In addition, the United States and European countries show increasing interest in the energy potential of the region. In particular, Germany’s investment in solar energy in Uzbekistan and France’s intention to build a wind farm in southeastern Kazakhstan reflect the growing interest of EU countries. However, Beijing’s investments could pose a challenge to Western countries’ entry into the region’s green energy market. This is particularly significant given the EU’s dependency on Chinese energy products.

While Europe generally has a trade deficit, with the exception of wind turbine components, a significant portion of electric cars, batteries, solar PV modules, and fuel cells are imported, primarily from China. The United States imports two-thirds of its PV modules, mostly from Southeast Asia, where Chinese companies have been actively investing.In this context, the availability of cheap Chinese renewable energy equipment could be a major comparative advantage for Chinese companies to fill the Central Asian green energy market.

Central Asia supplies about one-third of China’s total gas imports. Chinese investment in solar and wind energy in Central Asia has medium-term benefits for local governments, including energy diversification, conservation of raw energy resources, and maintaining a stable energy flow to China. For instance, the agreement between Huaneng Renewables Corporation, Poly Technologies, and Uzbekistan for constructing PV plants in the Jizzakh and Tashkent regions will enable Uzbekistan to generate 5 billion kWh of electricity annually and save 1.3 billion cubic meters of natural gas.

Similarly, the Shelek wind farm, a collaboration between Power Construction Corporation of China (PowerChina) and Samruk-Energy Joint-Stock Company, generates 230 million kilowatt-hours of electricity per year and saves Uzbekistan from having to burn 89,000 tons of standard coal.

Furthermore, in the medium-term, China’s investments in the clean energy sector enhance energy security for Central Asian countries while challenging Russia’s influence in the region. Russian pressure to increase its gas exports to Central Asia and China can heighten dependence on Russia and jeopardize China’s energy diversification strategy. However, China’s investments in green energy and continued engagement in the gas and oil sectors of the region reduce the effectiveness of Russia’s energy leverage, ensuring improved energy security and preventing Russia from monopolizing gas exports to China in the region.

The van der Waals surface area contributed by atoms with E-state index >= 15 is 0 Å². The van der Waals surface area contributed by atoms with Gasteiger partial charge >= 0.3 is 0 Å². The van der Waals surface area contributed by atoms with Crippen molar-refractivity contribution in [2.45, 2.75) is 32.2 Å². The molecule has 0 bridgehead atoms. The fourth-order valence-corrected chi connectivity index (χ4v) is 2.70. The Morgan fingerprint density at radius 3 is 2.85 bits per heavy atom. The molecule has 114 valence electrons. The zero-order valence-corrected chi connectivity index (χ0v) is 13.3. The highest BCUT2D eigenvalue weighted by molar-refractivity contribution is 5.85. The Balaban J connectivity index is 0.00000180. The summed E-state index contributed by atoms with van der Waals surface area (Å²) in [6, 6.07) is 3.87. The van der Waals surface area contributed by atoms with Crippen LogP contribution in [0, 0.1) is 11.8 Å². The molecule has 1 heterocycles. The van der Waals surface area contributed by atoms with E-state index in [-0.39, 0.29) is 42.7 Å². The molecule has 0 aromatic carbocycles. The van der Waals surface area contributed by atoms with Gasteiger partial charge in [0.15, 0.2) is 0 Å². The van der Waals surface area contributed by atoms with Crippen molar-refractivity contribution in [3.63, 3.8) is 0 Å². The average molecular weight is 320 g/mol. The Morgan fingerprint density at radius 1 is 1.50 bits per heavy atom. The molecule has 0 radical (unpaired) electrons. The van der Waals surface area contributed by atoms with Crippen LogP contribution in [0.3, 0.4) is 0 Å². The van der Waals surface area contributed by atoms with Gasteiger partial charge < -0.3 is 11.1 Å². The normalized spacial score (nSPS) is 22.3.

In the long term, Chinese investment can play a role in the industrialization of Central Asian countries, facilitating the establishment of environmentally friendly industries and creating new job opportunities that contribute to reducing air pollution. This can also aid in achieving the governments’ goals of transitioning to green energy.

Electricity power play

Beijing’s investment in the clean energy sector can prepare the ground for electricity exports from Central Asia to China in the long term. Already, the Kyrgyz Republic exports energy to China. In the long term, Central Asian countries’ growing electricity production from solar, wind, and hydropower can transform the region into a major electricity supplier for China’s central and eastern provinces.

China’s Global Energy Interconnection (GEI) strategy, initiated in 2015, aims to enhance connectivity in its national power system by expanding transmission lines beyond China’s borders. Faced with trying to connect to obsolete electric infrastructure inherited from the Soviet era in Central Asia, the plan is still in its initial phase. However, China is supporting the renovation of distribution networks and the upgrade of electric stations, substations, grids, and power lines to modernize the region’s infrastructure. Notably, China financed the Datka-Kemin transmission line in Kyrgyzstan and is assisting in the restoration of the power line between Uzbekistan and Tajikistan.

A big shift: China is replacing Russia in Central Asia

Since Russia’s invasion of Ukraine, against the backdrop of Moscow’s escalating pressure on Uzbekistan and Kazakhstan to increase their imports of Russian gas and its attempts to monopolize energy infrastructure in Central Asia, China’s growing dominance in the green energy sector within the region has significant implications over different time periods. China’s growing regional influence also brings potential risks, as Central Asian countries may replace reliance on Moscow with reliance on Beijing.

While Chinese investment contributes to regional industrialization, the absence of strong engagement from the EU and the U.S. could lead countries already heavily dependent on Beijing’’s purchase of energy exports to increase their reliance on China for cutting-edge technology.

Consequently, the region may achieve industrialization with a significant dependence on China, granting Beijing greater sway over the regional economy in the long run. In this context, China’s role in the region expands beyond that of traditional economic power and investor. It can emerge as a rule-maker and norm-setter in the green energy sector, shaping the trajectory of the region’s sustainable development.


  • China Power International Development 中国电力国际发展
  • Energy China 中国能源建设
  • Universal Energy 寰泰能源
  • China Energy Investment Corporation 国家能源投资集团
  • SANY Renewable Energy 三一可再生能源
  • State Power Investment Corporation 国家电力投资集团
  • Huaneng Renewables Corporation 华能新能源
  • Poly Technologies 保利科技
  • Power Construction Corporation of China (PowerChina) 中国电力建设集团